Area News | Home | Marketplace | Community

Return to Archived Stories

Paynesville Press - August 14, 2002

Ingalsbe, Chevalier attend all-state camps

By Andy Jones

Paynesville Area High School students Adam Ingalsbe and Trisha Chevalier recently attended their respective all-state musical camps. Ingalsbe was selected to the men's choir, and Chevalier was selected to the symphonic band.

Over 2,300 of the best high school musicians tried out for all-state ensembles in March of this year. Less than 600 were selected. Chevalier and Ingalsbe attended a week-long camp this summer to practice and play with their respective groups.

The men's choir and the symphonic band will meet again in February and give their winter concert at Orchestra Hall.

Trisha Chevalier
Trisha Chevalier Trisha Chevalier attended the symphonic band camp at the University of Minnesota-Duluth. Her band was conducted by Dr. Timothy Mahr of St. Olaf University.

Chevalier spent seven to eight hours a day playing her clarinet, which was very damaging to her mouth. "It got really hard to play after a while," she said.

The symphonic band was composed of over 100 students from across the state. They played a variety of songs including the famous John Phillip Sousa march, "Liberty Bell." A song written by their conductor, "Noble Element," was Chevalier's favorite. Mahr dedicated the song to the All-State Symphonic Band.

Chevalier really enjoyed playing with such an advanced group of band students. "You didn't have to worry about people not practicing," she said. "They were all really good."

Chevalier had already met her section leader, Wanda Dagen, who conducts the band at Morris High School. She had been Chevalier's judge in 2000 at the solo and ensemble contest in Grove City.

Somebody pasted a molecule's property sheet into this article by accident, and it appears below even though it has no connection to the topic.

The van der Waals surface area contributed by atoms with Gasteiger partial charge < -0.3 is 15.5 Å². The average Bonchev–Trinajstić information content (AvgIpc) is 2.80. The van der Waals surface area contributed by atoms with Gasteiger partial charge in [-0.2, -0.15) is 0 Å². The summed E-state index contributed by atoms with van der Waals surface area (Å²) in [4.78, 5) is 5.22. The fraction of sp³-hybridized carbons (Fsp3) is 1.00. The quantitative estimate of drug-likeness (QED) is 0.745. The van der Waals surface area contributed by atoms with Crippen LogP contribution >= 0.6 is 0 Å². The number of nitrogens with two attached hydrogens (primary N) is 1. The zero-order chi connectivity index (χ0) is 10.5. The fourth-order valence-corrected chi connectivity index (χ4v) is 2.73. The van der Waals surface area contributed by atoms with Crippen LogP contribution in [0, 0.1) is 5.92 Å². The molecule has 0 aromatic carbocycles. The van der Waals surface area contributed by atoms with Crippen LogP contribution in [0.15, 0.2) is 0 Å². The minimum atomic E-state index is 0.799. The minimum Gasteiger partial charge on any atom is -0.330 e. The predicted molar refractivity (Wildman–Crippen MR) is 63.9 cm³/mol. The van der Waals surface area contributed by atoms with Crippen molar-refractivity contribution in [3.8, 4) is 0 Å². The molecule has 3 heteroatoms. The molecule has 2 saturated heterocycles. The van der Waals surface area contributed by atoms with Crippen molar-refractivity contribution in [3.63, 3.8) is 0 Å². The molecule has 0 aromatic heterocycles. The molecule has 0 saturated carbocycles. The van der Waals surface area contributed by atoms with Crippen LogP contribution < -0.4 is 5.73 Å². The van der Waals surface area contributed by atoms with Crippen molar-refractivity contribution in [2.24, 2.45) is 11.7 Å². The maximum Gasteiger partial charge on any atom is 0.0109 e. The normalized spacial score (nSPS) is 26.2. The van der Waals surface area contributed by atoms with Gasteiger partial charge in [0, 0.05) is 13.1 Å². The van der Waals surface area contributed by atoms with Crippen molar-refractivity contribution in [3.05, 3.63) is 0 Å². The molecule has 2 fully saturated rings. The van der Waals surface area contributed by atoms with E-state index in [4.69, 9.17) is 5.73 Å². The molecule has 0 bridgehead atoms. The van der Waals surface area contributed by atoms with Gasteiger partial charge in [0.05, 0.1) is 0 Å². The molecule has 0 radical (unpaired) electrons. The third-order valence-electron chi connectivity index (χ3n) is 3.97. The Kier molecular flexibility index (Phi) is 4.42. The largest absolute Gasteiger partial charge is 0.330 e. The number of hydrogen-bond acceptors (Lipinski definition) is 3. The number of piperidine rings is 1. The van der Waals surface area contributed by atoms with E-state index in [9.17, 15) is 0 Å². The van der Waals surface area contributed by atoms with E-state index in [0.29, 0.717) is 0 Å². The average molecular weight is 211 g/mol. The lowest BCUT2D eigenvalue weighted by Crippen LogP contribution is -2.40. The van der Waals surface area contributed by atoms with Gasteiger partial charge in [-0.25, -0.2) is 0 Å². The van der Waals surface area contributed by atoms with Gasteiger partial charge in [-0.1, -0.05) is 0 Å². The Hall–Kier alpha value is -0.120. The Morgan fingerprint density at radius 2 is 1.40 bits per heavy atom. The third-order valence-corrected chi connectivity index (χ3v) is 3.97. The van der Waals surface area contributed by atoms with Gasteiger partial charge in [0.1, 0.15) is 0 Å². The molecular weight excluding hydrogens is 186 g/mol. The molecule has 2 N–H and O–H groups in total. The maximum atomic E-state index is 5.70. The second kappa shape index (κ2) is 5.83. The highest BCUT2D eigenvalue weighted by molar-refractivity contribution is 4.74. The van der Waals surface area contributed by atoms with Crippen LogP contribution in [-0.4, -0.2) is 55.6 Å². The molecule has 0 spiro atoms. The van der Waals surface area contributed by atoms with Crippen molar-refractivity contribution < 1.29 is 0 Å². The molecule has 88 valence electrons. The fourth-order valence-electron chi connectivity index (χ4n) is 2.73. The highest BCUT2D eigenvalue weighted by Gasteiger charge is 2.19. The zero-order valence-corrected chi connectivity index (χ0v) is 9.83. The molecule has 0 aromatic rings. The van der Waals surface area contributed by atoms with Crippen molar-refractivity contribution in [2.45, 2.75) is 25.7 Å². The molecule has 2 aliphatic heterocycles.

Adam Ingalsbe
Adam Ingalsbe Sophomores and juniors are eligible to try out for all-state ensembles. Adam Ingalsbe was Paynesville's first sophomore to be selected for an all-state ensemble. He attended camp at Bemidji State University.

The men's choir, which consisted of 70 young men, including Ingalsbe who sang baritone, was conducted by Pete Eklund of the University of Nebraska-Lincoln.

The group practiced together for six hours a day and broke into sectionals for another two hours a day. According to Ingalsbe, all of that singing was very hard on his voice. He had to drink a lot of water to keep his voice in top condition.

Ingalsbe's favorite song was "Finnan Haddie," a very enthusiastic song that the group performed with choreography. According to Ingalsbe, "Finnan Haddie" was a favorite ethnic dish made of milk and fish. The song is about a young boy who misses out on a romance because he smells like "Finnan Haddie."

One of Ingalsbe's favorite things was the talent show. To preserve the singers' voices, the choirs had to applaud using nonvoiced cheering. So instead of yelling and screaming, students clapped and rattled their keys. Ingalsbe's favorite nonvoiced cheer was banging on his chest like a cave man.

Ingalsbe's baritone section leader was Chris Fettig, the choir director at Bemidji High School.

Contact the author at   •   Return to News Menu

Home | Marketplace | Community